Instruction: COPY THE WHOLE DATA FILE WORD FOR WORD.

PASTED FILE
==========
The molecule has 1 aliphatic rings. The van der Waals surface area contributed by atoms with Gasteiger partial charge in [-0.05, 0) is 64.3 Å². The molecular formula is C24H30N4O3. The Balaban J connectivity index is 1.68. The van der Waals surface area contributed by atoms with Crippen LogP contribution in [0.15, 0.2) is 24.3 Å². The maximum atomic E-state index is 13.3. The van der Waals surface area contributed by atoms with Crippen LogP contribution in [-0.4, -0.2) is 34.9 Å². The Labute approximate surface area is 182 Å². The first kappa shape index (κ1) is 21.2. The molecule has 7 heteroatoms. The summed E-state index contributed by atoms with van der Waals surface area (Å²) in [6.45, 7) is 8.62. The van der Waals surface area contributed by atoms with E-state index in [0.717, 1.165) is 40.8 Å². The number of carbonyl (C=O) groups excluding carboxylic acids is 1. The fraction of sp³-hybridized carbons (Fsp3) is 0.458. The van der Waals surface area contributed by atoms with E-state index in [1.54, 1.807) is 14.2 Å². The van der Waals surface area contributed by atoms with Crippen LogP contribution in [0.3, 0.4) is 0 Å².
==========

The molecule has 1 aliphatic rings. The van der Waals surface area contributed by atoms with Gasteiger partial charge in [-0.05, 0) is 64.3 Å². The molecular formula is C24H30N4O3. The Balaban J connectivity index is 1.68. The van der Waals surface area contributed by atoms with Crippen LogP contribution in [0.15, 0.2) is 24.3 Å². The maximum atomic E-state index is 13.3. The van der Waals surface area contributed by atoms with Crippen LogP contribution in [-0.4, -0.2) is 34.9 Å². The Labute approximate surface area is 182 Å². The first kappa shape index (κ1) is 21.2. The molecule has 7 heteroatoms. The summed E-state index contributed by atoms with van der Waals surface area (Å²) in [6.45, 7) is 8.62. The van der Waals surface area contributed by atoms with E-state index in [0.717, 1.165) is 40.8 Å². The number of carbonyl (C=O) groups excluding carboxylic acids is 1. The fraction of sp³-hybridized carbons (Fsp3) is 0.458. The van der Waals surface area contributed by atoms with E-state index in [1.54, 1.807) is 14.2 Å². The van der Waals surface area contributed by atoms with Crippen LogP contribution in [0.3, 0.4) is 0 Å².